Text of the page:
Therefore, despite the principles of comity of nations followed by Indian Courts, decrees passed by Courts in a non-reciprocating territory are not directly executable as a decree passed by a domestic Court. In such cases, a fresh suit may be filed on the basis the decree or judgment, which may be construed as a cause of action for the said suit. In the suit, the decree will be treated as another piece of evidence against the defendant.

In both cases, the decree must pass the muster of Section 13 CPC which specifies certain exceptions under which the foreign judgment becomes inconclusive and is therefore not executable or enforceable in India.

Until 17 January 2020, UAE formed a part of the other end of the spectrum i.e. a non-reciprocating territory. India and UAE, however, were part of an Agreement on Juridical and Judicial Cooperation in Civil and Commercial Matters for the Service of Summons, Judicial Documents, Commissions, Execution of Judgements and Arbitral Awards (‘Agreement’).

Though, this Agreement was ratified by India, UAE was not notified as a reciprocating territory under Section 44A of the CPC, by the Government of India owing to lack of information regarding the designation of Courts.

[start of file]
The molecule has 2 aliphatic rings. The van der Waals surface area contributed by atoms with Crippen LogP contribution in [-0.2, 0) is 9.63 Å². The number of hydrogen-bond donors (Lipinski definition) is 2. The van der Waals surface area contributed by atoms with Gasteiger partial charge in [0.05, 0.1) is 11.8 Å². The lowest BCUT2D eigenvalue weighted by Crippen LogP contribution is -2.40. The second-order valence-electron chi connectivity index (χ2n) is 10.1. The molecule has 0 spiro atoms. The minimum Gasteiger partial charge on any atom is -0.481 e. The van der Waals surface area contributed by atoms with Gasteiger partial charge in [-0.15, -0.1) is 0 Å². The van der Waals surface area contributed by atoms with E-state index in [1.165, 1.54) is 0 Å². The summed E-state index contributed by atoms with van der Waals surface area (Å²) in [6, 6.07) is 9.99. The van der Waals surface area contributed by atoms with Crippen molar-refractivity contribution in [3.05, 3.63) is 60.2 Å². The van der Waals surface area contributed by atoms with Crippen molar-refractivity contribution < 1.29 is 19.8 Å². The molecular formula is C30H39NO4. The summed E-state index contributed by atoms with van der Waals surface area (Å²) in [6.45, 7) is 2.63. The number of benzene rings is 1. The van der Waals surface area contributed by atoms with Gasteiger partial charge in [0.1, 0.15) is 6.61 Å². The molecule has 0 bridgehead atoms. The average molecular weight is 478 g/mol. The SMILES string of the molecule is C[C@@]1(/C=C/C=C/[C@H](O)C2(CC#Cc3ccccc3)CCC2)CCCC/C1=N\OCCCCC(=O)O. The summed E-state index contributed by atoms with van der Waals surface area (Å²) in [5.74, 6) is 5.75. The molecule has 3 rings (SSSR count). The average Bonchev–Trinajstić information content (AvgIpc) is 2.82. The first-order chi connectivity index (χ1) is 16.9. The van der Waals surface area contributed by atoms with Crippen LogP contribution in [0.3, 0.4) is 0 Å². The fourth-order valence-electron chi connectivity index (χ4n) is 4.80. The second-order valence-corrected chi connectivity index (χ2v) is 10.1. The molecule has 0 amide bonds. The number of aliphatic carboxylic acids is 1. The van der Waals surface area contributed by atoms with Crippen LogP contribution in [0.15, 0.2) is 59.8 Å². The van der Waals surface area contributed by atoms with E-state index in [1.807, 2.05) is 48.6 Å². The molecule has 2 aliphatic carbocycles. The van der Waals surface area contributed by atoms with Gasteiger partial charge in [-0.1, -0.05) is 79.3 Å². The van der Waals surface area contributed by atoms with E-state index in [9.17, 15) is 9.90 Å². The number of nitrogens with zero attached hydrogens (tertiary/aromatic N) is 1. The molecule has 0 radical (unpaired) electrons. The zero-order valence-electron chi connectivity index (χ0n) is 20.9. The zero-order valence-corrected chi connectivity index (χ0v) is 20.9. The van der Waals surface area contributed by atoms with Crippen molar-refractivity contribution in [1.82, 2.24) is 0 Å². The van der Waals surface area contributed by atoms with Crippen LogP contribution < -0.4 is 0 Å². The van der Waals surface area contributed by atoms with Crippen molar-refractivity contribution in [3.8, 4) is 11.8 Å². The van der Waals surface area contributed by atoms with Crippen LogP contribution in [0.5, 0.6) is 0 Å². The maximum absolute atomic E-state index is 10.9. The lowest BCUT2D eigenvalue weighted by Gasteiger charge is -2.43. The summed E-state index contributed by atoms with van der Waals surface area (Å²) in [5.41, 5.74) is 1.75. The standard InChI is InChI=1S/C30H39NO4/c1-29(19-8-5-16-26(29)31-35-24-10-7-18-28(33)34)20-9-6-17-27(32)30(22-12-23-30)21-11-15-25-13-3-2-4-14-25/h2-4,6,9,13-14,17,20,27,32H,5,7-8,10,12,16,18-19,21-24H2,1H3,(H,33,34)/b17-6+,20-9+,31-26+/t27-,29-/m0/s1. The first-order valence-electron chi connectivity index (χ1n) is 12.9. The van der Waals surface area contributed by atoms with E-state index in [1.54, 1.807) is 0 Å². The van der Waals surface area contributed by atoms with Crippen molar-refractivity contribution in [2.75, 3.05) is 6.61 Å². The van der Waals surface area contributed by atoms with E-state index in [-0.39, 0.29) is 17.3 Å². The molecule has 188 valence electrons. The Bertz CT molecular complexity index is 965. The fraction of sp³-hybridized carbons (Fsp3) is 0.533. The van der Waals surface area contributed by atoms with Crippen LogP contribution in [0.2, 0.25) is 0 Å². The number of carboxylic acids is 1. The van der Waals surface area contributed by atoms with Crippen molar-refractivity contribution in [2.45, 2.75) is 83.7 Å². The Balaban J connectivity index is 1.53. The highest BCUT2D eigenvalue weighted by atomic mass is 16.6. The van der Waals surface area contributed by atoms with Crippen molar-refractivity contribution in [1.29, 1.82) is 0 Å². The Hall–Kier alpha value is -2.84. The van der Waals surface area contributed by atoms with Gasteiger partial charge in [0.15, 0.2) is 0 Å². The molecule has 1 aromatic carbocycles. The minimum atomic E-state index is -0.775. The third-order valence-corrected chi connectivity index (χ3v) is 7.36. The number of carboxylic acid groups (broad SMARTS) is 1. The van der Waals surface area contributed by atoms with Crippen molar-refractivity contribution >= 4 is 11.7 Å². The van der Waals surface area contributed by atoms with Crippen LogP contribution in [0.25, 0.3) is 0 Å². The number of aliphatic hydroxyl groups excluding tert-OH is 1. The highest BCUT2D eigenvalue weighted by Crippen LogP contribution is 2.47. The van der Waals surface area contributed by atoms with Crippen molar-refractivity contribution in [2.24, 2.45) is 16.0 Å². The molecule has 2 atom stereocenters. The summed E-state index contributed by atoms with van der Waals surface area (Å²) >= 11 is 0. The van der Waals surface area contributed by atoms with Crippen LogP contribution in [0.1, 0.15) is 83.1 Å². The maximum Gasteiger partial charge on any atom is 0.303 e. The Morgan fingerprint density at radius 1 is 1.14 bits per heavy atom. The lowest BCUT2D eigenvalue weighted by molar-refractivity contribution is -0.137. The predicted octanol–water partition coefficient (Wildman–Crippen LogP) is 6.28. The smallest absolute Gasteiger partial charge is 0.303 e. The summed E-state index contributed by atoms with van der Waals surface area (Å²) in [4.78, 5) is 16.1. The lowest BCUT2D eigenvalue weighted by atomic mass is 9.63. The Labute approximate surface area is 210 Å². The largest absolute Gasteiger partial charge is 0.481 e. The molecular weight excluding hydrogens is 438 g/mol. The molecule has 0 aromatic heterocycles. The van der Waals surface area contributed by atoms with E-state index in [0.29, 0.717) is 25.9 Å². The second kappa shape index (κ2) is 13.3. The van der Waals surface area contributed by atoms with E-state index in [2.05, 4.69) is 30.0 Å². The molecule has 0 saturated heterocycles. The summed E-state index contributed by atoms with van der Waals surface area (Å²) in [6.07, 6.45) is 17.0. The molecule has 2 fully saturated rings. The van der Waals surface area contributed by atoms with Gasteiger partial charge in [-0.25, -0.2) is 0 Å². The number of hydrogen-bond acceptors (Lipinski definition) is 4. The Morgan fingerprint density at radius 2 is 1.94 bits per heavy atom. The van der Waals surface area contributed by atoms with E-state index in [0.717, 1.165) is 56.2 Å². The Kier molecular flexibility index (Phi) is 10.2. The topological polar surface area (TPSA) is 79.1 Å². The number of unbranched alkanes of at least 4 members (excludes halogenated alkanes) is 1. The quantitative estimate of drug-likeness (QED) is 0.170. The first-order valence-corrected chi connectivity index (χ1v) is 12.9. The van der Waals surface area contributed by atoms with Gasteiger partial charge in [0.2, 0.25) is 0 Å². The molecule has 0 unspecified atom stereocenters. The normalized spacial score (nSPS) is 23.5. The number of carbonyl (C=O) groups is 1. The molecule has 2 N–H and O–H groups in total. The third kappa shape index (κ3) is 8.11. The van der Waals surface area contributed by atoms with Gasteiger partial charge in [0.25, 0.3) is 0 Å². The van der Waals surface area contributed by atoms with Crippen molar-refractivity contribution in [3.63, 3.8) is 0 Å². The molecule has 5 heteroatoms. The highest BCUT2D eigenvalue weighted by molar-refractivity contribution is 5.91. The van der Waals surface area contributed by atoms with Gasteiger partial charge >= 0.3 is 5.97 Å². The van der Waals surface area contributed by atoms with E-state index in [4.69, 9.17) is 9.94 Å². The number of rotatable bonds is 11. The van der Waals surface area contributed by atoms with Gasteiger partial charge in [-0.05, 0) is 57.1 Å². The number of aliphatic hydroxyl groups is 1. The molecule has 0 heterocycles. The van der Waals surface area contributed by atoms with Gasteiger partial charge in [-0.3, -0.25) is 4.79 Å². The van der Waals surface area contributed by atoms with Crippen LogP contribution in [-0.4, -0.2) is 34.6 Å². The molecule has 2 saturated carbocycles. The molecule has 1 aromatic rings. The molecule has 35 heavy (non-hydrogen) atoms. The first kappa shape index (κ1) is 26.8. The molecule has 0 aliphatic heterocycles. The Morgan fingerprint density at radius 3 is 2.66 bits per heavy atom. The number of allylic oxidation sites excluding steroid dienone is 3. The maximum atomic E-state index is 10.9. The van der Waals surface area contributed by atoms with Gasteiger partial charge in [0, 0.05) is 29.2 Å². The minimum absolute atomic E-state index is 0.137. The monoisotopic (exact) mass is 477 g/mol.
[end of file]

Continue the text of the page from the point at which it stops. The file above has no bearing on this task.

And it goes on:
The net effect was that a decree passed by a Court in UAE could not be directly executed by invoking the provisions of Section 44A of the CPC, since UAE was a non-reciprocating territory for the purposes of Section 44A. This conundrum impeded smooth execution of decrees passed by Courts in both countries thereby dissuading stakeholders from pursuing debt recovery action.

Curiously, the ratified Agreement did not help ironing the creases since a decree holder would have to overcome the rigors associated with a civil suit in India rendering the Agreement practically inoperative.